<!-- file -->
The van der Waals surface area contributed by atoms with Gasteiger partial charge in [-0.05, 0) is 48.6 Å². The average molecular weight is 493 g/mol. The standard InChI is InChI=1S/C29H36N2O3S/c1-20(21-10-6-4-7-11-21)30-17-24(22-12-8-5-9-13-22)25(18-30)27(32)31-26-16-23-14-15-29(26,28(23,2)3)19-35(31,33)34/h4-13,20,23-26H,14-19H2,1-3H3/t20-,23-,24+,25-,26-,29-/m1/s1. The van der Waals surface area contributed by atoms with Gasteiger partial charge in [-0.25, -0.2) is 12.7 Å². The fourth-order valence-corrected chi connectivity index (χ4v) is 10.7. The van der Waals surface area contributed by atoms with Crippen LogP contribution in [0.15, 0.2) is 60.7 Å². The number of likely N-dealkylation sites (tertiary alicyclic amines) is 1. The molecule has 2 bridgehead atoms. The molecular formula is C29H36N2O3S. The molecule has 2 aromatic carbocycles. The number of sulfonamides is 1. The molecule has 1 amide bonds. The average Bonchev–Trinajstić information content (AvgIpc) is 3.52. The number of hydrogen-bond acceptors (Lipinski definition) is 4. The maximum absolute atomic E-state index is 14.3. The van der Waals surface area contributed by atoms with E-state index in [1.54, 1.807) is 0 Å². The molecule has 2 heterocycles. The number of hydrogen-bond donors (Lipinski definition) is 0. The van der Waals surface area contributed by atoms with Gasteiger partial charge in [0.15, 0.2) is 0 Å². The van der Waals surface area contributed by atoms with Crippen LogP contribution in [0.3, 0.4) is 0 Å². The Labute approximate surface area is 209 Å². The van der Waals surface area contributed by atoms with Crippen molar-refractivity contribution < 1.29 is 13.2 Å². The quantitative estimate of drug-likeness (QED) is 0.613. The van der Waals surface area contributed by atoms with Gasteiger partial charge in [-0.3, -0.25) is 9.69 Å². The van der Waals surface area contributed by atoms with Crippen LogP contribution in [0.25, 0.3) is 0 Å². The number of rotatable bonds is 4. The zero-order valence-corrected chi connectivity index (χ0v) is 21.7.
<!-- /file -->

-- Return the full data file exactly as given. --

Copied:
The van der Waals surface area contributed by atoms with Gasteiger partial charge in [-0.05, 0) is 48.6 Å². The average molecular weight is 493 g/mol. The standard InChI is InChI=1S/C29H36N2O3S/c1-20(21-10-6-4-7-11-21)30-17-24(22-12-8-5-9-13-22)25(18-30)27(32)31-26-16-23-14-15-29(26,28(23,2)3)19-35(31,33)34/h4-13,20,23-26H,14-19H2,1-3H3/t20-,23-,24+,25-,26-,29-/m1/s1. The van der Waals surface area contributed by atoms with Gasteiger partial charge in [-0.25, -0.2) is 12.7 Å². The fourth-order valence-corrected chi connectivity index (χ4v) is 10.7. The van der Waals surface area contributed by atoms with Crippen LogP contribution in [0.15, 0.2) is 60.7 Å². The number of likely N-dealkylation sites (tertiary alicyclic amines) is 1. The molecule has 2 bridgehead atoms. The molecular formula is C29H36N2O3S. The molecule has 2 aromatic carbocycles. The number of sulfonamides is 1. The molecule has 1 amide bonds. The average Bonchev–Trinajstić information content (AvgIpc) is 3.52. The number of hydrogen-bond acceptors (Lipinski definition) is 4. The maximum absolute atomic E-state index is 14.3. The van der Waals surface area contributed by atoms with E-state index in [1.54, 1.807) is 0 Å². The molecule has 2 heterocycles. The number of hydrogen-bond donors (Lipinski definition) is 0. The van der Waals surface area contributed by atoms with Gasteiger partial charge in [0.15, 0.2) is 0 Å². The van der Waals surface area contributed by atoms with Crippen LogP contribution in [0.3, 0.4) is 0 Å². The Labute approximate surface area is 209 Å². The van der Waals surface area contributed by atoms with Crippen molar-refractivity contribution < 1.29 is 13.2 Å². The quantitative estimate of drug-likeness (QED) is 0.613. The van der Waals surface area contributed by atoms with Gasteiger partial charge in [-0.3, -0.25) is 9.69 Å². The van der Waals surface area contributed by atoms with Crippen LogP contribution in [0.25, 0.3) is 0 Å². The number of rotatable bonds is 4. The zero-order valence-corrected chi connectivity index (χ0v) is 21.7.